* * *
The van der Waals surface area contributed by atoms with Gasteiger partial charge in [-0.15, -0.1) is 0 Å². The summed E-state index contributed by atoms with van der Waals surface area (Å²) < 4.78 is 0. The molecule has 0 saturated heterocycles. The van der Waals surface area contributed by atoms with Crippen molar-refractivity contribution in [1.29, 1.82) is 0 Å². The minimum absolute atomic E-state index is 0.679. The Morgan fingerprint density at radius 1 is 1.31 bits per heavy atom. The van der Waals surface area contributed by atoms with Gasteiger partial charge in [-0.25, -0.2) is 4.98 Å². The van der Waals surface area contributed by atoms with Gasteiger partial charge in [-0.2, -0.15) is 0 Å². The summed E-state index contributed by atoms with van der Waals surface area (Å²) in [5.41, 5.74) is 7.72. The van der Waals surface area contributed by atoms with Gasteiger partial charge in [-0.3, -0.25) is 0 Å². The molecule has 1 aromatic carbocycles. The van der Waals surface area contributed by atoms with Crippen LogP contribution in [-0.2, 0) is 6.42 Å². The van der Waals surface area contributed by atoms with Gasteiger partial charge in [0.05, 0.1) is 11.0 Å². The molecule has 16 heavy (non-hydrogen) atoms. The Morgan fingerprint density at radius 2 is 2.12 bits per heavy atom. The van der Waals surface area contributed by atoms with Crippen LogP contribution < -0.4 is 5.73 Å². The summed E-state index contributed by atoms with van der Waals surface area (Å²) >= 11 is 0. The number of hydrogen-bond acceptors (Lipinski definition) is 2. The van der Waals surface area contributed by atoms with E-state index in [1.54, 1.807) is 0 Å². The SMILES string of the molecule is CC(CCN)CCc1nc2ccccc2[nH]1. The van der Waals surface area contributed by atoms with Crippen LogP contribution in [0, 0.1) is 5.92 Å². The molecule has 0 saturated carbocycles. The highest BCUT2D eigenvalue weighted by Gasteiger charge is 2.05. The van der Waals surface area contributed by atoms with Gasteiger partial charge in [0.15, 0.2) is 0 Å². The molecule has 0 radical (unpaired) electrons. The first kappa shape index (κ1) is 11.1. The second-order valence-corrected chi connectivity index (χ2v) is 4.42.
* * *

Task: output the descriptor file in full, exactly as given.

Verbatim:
The van der Waals surface area contributed by atoms with Gasteiger partial charge in [-0.15, -0.1) is 0 Å². The summed E-state index contributed by atoms with van der Waals surface area (Å²) < 4.78 is 0. The molecule has 0 saturated heterocycles. The van der Waals surface area contributed by atoms with Crippen molar-refractivity contribution in [1.29, 1.82) is 0 Å². The minimum absolute atomic E-state index is 0.679. The Morgan fingerprint density at radius 1 is 1.31 bits per heavy atom. The van der Waals surface area contributed by atoms with Gasteiger partial charge in [-0.25, -0.2) is 4.98 Å². The van der Waals surface area contributed by atoms with Gasteiger partial charge in [-0.2, -0.15) is 0 Å². The summed E-state index contributed by atoms with van der Waals surface area (Å²) in [5.41, 5.74) is 7.72. The van der Waals surface area contributed by atoms with Gasteiger partial charge in [-0.3, -0.25) is 0 Å². The molecule has 1 aromatic carbocycles. The van der Waals surface area contributed by atoms with Crippen LogP contribution in [-0.2, 0) is 6.42 Å². The van der Waals surface area contributed by atoms with Gasteiger partial charge in [0.05, 0.1) is 11.0 Å². The molecule has 16 heavy (non-hydrogen) atoms. The Morgan fingerprint density at radius 2 is 2.12 bits per heavy atom. The van der Waals surface area contributed by atoms with Crippen LogP contribution < -0.4 is 5.73 Å². The summed E-state index contributed by atoms with van der Waals surface area (Å²) >= 11 is 0. The number of hydrogen-bond acceptors (Lipinski definition) is 2. The van der Waals surface area contributed by atoms with E-state index in [1.54, 1.807) is 0 Å². The SMILES string of the molecule is CC(CCN)CCc1nc2ccccc2[nH]1. The van der Waals surface area contributed by atoms with Crippen LogP contribution in [0, 0.1) is 5.92 Å². The molecule has 0 saturated carbocycles. The highest BCUT2D eigenvalue weighted by Gasteiger charge is 2.05. The van der Waals surface area contributed by atoms with Gasteiger partial charge in [0.15, 0.2) is 0 Å². The molecule has 0 radical (unpaired) electrons. The first kappa shape index (κ1) is 11.1. The second-order valence-corrected chi connectivity index (χ2v) is 4.42.